Located atop South Mountain, the Washington Monument, built in 1827, is the first monument dedicated to the memory of George Washington, predating the Washington Monument located on the Mall in Washington, DC.
According a period newspaper account, on July 4, 1827 at 7 a.m., most of Boonsboro’s 500 inhabitants assembled at the public square. Behind the Stars and Stripes and stepping spiritedly to the music of a fife and drum corps, they marched two miles up the mountain to the monument site.
The citizens worked until noon and then held a dedication ceremony and lunch. They resumed work and by 4 p.m. the monument stood fifteen feet high on a 54-foot circular base.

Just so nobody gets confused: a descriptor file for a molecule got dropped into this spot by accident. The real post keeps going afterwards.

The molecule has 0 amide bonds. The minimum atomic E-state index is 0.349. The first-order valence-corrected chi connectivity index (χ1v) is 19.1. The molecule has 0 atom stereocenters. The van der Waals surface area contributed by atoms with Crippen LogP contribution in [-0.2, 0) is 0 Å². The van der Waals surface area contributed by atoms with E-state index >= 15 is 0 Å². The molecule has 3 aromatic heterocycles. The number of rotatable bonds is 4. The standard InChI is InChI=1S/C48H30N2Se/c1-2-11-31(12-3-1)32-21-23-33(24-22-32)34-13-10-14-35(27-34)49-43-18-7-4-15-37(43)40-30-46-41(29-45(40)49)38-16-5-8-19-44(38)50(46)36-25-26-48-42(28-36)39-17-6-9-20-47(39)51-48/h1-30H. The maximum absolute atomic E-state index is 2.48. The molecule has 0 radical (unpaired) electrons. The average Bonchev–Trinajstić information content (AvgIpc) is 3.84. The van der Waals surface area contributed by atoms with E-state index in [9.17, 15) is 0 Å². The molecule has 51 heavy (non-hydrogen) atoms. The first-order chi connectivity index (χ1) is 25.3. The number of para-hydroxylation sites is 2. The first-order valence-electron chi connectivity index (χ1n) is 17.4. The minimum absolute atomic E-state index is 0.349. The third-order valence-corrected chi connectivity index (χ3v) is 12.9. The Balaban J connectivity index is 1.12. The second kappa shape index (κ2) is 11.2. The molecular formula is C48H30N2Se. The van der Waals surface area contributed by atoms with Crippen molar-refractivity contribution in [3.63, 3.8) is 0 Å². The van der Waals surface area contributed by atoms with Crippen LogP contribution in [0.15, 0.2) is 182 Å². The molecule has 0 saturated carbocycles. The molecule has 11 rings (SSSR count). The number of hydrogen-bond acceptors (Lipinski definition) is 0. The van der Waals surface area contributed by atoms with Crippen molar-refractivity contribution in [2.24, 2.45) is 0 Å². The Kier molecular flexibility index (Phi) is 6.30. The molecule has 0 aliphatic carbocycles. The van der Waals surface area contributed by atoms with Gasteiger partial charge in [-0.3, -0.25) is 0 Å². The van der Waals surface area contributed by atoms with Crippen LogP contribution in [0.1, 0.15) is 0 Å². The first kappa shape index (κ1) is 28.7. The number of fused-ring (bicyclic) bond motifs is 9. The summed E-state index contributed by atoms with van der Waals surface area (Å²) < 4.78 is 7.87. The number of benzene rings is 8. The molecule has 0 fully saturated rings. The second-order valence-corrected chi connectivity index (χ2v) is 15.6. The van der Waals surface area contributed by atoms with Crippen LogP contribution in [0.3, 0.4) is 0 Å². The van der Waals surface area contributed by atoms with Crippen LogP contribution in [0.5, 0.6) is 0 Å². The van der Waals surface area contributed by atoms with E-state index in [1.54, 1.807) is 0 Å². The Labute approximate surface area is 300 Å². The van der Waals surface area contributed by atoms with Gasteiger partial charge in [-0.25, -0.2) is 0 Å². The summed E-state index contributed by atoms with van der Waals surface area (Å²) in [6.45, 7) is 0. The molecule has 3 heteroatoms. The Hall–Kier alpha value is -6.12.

The day ended with the reading of the Declaration of Independence and a three round salute fired by three Revolutionary War veterans. The workers returned that September to finish. Upon its completion, the monument stood 30 feet high.
The monument often fell into disrepair, and was rebuilt at least twice during its history – mostly recently by the Civilian Conservation Corps in 1936. The monument is currently maintained by the Maryland Park Service.
The monument museum features historical artifacts related to the history of Washington Monument and the Battle of South Mountain. It is open on weekends in April and October, and Thursday through Monday from May through September. It is closed during the winter.
The trail up to the monument intersects with the Appalachian National Scenic Trail.
(Information excerpted from the Maryland State Park Service)